Our #1 goal has always been the safety and well-being of our campers and staff, and again this summer, we feel that more strongly than ever.
The risk of viral spread at camp will be significantly reduced by layering the following mitigation strategies on top of each other, at all times throughout the summer:
Screening and Protecting our Most Vulnerable
- If your child has a medical condition that puts them at high risk for severe illness from Covid-19 (e.g. moderate to severe asthma, diabetes, immune deficiency, obesity, etc.), it is critical that you provide a letter of clearance to attend camp from your child’s primary care physician. In addition, if someone in your child’s household is high-risk, it is recommended that you consult with your physician to determine if Camp activities are appropriate for your child and family.
- Participants will be asked to begin screening for fever and other symptoms 14 days prior to the start of their session, and to complete a daily symptom screening and attestation form prior to arriving at camp each day.
- Campers and counselors will be organized into cohorts that will remain together all day, every day. Groups will not exceed 18 campers and 2 counselors per cohort.
- Any staff members that come into contact with multiple cohorts will provide instruction from six feet away to the greatest extent possible. If closer interaction is needed this would be extremely brief (to help bait a hook at Fishing, for example), and activity staff would be in masks and gloves at all times.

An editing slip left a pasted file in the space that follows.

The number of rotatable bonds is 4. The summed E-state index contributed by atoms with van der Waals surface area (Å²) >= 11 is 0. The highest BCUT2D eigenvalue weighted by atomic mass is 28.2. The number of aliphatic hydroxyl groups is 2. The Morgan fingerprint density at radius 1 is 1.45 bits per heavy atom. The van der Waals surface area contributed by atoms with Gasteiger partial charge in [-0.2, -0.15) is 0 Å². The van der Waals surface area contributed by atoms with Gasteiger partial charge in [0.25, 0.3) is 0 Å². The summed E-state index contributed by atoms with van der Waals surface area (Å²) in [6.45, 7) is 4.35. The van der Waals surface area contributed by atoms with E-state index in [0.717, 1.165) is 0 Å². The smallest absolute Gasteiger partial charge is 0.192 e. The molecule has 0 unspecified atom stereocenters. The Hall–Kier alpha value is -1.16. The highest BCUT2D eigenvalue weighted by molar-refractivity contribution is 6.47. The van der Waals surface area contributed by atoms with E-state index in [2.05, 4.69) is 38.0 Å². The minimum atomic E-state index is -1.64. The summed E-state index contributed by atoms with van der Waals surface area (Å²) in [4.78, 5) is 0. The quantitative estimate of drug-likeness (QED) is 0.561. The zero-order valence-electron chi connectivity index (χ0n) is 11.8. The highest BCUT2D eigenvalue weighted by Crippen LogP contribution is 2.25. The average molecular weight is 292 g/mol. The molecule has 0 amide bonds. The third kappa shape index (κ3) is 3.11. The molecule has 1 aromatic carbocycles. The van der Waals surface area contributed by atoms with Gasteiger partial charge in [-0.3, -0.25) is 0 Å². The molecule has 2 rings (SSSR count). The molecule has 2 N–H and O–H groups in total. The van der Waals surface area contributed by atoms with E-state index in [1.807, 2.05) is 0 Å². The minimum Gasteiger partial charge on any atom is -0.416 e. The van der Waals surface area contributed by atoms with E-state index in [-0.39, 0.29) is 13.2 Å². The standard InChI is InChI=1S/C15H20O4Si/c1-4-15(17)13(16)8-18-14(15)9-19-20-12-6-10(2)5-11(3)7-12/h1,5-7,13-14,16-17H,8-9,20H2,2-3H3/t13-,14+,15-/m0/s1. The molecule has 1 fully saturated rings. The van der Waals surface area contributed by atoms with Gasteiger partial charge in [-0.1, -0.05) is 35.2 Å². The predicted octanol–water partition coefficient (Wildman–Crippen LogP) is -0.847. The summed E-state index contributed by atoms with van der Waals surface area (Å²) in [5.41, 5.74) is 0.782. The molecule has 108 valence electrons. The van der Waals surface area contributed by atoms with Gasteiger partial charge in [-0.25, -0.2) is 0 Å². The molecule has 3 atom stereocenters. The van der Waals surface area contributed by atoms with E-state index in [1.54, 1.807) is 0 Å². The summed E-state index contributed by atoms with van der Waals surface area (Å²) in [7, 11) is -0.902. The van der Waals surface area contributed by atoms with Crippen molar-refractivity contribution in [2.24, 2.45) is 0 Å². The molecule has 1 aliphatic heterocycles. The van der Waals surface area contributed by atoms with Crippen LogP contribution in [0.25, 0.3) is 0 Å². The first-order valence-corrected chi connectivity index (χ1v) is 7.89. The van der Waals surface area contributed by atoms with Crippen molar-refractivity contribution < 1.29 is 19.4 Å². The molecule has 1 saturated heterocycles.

- Groups will be kept six feet apart from other cohorts/groups at all times (with the exception of some emergency situations), and six feet away from individuals in their own group to the greatest extent possible.
- Arrival and dismissal will be staggered to allow for greater distancing between participants.
- Campers and counselors will be required to wear a CDC-approved mask any time they are not a “controlled” six feet away from other individuals in their group, and at all times when they are not six feet away from any other group.
- Examples of situations that do not allow for “controlled distancing” include riding on the bus, during transitions between activities, and in rainy day shelters.
- Campers will be given “mask breaks” whenever needed, and as much as possible.
Handwashing and Promoting Good Hygiene
- Campers and staff will be instructed in proper hand washing techniques and will be required to wash their hands regularly throughout the day.
- Good hygiene practices will be taught and enforced through counselor training and signage throughout camp.
- We will also be encouraging and teaching other healthy habits including covering coughs and sneezes, not touching face coverings, and proper use of hand sanitizer.
- Hand washing and/or hand sanitizing stations will be set up all around camp, and participants will be required to visit them before and after each period. More specifically, hand washing/sanitizing will occur:
- Before and after each activity
- Before and after eating
- After sneezing, coughing, or nose-blowing
- After using the restroom
- Before handling any food
- Before and after using any shared equipment
- After contact with face covering
- After touching or cleaning surfaces that may be contaminated
- After assisting children with handwashing